If someone tells you nothing will go wrong, run! Hire someone else immediately. Something always goes wrong in construction and the best defensive is a good offense. If your contractor can think on their feet and feels confident problem solving, they will work it out. Ask them what the most challenging aspect of a past project has been, and how they worked through the challenge. Have they ever worked on the problems they see occurring at your project?
The Contractor, The Person
Q. Do you like this person?
You’re going to be spending a lot of money and time with the contractor. It’s important to feel comfortable with them. They should be someone who “speaks your language.” When they explain things, it should be easy for you to understand. Always start by asking yourself a simple question, “do I like this person?”
Q. Has the contractor attended any type of formal training or continuing education?
Although an academic program is not required and someone with years of field experience can do a phenomenal job, it’s an added bonus if a contractor has more formal education. Our principal contractor, for example, has completed a program in Construction Management from the University of Houston College of Technology and an ASID ReGreen certification. He regularly attends design build seminars, trade shows, and events to stay up to date on codes, trends, technology, building materials, and management techniques. Being deeply immersed in the field gives you a more well rounded and experienced partner in your construction project and can help you rest-assured that you’re in good hands.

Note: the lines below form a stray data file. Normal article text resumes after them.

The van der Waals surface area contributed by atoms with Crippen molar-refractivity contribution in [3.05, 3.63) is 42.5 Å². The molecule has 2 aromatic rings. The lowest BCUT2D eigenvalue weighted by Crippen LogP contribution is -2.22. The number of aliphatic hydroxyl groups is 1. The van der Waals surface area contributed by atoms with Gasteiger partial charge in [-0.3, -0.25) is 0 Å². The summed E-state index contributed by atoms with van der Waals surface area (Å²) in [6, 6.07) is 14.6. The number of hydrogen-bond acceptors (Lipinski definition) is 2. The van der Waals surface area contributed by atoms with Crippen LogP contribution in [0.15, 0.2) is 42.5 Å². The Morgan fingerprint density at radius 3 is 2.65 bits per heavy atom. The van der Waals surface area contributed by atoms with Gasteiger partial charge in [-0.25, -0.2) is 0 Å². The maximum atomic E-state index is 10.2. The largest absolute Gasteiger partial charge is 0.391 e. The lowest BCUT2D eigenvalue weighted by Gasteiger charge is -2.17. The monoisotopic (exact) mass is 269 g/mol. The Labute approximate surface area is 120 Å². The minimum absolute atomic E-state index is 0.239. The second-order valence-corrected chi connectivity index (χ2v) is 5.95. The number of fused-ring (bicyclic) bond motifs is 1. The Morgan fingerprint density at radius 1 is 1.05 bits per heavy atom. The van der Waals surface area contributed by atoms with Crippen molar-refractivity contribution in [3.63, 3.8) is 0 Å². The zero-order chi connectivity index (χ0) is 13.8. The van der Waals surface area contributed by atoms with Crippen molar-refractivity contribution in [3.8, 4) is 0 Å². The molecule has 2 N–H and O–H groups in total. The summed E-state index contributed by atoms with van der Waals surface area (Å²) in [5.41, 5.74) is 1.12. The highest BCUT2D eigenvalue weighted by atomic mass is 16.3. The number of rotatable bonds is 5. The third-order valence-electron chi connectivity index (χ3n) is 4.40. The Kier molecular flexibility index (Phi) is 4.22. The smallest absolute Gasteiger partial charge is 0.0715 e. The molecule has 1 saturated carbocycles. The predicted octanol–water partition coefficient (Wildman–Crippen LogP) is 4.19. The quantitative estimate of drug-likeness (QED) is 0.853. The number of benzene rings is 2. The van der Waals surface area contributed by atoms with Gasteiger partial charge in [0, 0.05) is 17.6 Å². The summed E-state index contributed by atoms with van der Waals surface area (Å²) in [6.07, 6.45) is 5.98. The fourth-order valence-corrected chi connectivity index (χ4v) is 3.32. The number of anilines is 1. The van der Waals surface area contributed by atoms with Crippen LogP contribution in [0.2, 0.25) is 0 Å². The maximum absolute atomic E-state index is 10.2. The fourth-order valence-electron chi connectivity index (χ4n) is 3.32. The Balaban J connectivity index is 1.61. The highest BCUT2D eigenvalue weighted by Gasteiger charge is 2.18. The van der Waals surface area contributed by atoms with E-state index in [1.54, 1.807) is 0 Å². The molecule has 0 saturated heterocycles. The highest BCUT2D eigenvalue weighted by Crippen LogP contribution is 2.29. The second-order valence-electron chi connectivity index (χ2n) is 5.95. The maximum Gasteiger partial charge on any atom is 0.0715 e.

Q. How will you communicate with me?
It’s important to decide on the way you will communicate before you begin working. You want to stay informed, but you don’t want to drive your contractor crazy. After each weekly meeting, our firm follows up with an email record of the notes from the meeting. We also like to correspond through text or email so there is a record of what was asked and promised. Quick telephone calls have a way of falling through the cracks or one of the parties not remembering correctly.
Q. Has the contractor been involved with any legal disputes following a previous job?
The answer to this question is probably yes and that’s ok. In a construction dispute, EVERYONE who worked on the job gets called into a lawsuit, whether or not they were responsible. The most important thing here is that your contractor has a valid insurance policy to cover any claims that might arise. Referring back to the contract throughout the process and having a clear understanding of expectations helps to make sure the project stays out of litigation.